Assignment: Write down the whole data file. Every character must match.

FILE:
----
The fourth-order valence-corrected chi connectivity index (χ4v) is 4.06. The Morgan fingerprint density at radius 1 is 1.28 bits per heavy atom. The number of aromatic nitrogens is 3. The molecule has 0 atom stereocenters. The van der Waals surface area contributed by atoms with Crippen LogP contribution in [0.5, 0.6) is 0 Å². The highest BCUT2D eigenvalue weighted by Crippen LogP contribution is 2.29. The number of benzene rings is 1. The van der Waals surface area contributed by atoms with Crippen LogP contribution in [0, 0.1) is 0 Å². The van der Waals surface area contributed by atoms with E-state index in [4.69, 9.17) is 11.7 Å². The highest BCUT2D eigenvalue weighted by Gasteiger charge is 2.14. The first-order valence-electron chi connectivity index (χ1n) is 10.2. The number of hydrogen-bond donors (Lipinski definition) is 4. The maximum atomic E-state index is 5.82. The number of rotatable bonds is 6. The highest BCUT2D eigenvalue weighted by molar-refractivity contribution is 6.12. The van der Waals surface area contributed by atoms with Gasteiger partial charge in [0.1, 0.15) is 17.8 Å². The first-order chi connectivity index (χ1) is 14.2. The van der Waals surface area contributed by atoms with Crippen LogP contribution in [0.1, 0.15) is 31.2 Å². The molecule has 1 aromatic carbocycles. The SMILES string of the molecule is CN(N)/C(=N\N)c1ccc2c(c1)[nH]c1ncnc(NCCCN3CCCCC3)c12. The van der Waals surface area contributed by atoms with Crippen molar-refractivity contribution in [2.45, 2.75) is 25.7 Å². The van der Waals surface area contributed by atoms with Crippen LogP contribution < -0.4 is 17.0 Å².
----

The fourth-order valence-corrected chi connectivity index (χ4v) is 4.06. The Morgan fingerprint density at radius 1 is 1.28 bits per heavy atom. The number of aromatic nitrogens is 3. The molecule has 0 atom stereocenters. The van der Waals surface area contributed by atoms with Crippen LogP contribution in [0.5, 0.6) is 0 Å². The highest BCUT2D eigenvalue weighted by Crippen LogP contribution is 2.29. The number of benzene rings is 1. The van der Waals surface area contributed by atoms with Crippen LogP contribution in [0, 0.1) is 0 Å². The van der Waals surface area contributed by atoms with E-state index in [4.69, 9.17) is 11.7 Å². The highest BCUT2D eigenvalue weighted by Gasteiger charge is 2.14. The first-order valence-electron chi connectivity index (χ1n) is 10.2. The number of hydrogen-bond donors (Lipinski definition) is 4. The maximum atomic E-state index is 5.82. The number of rotatable bonds is 6. The highest BCUT2D eigenvalue weighted by molar-refractivity contribution is 6.12. The van der Waals surface area contributed by atoms with Gasteiger partial charge in [0.1, 0.15) is 17.8 Å². The first-order chi connectivity index (χ1) is 14.2. The van der Waals surface area contributed by atoms with Crippen LogP contribution in [0.1, 0.15) is 31.2 Å². The molecule has 1 aromatic carbocycles. The SMILES string of the molecule is CN(N)/C(=N\N)c1ccc2c(c1)[nH]c1ncnc(NCCCN3CCCCC3)c12. The van der Waals surface area contributed by atoms with Crippen molar-refractivity contribution in [2.45, 2.75) is 25.7 Å². The van der Waals surface area contributed by atoms with Crippen LogP contribution < -0.4 is 17.0 Å².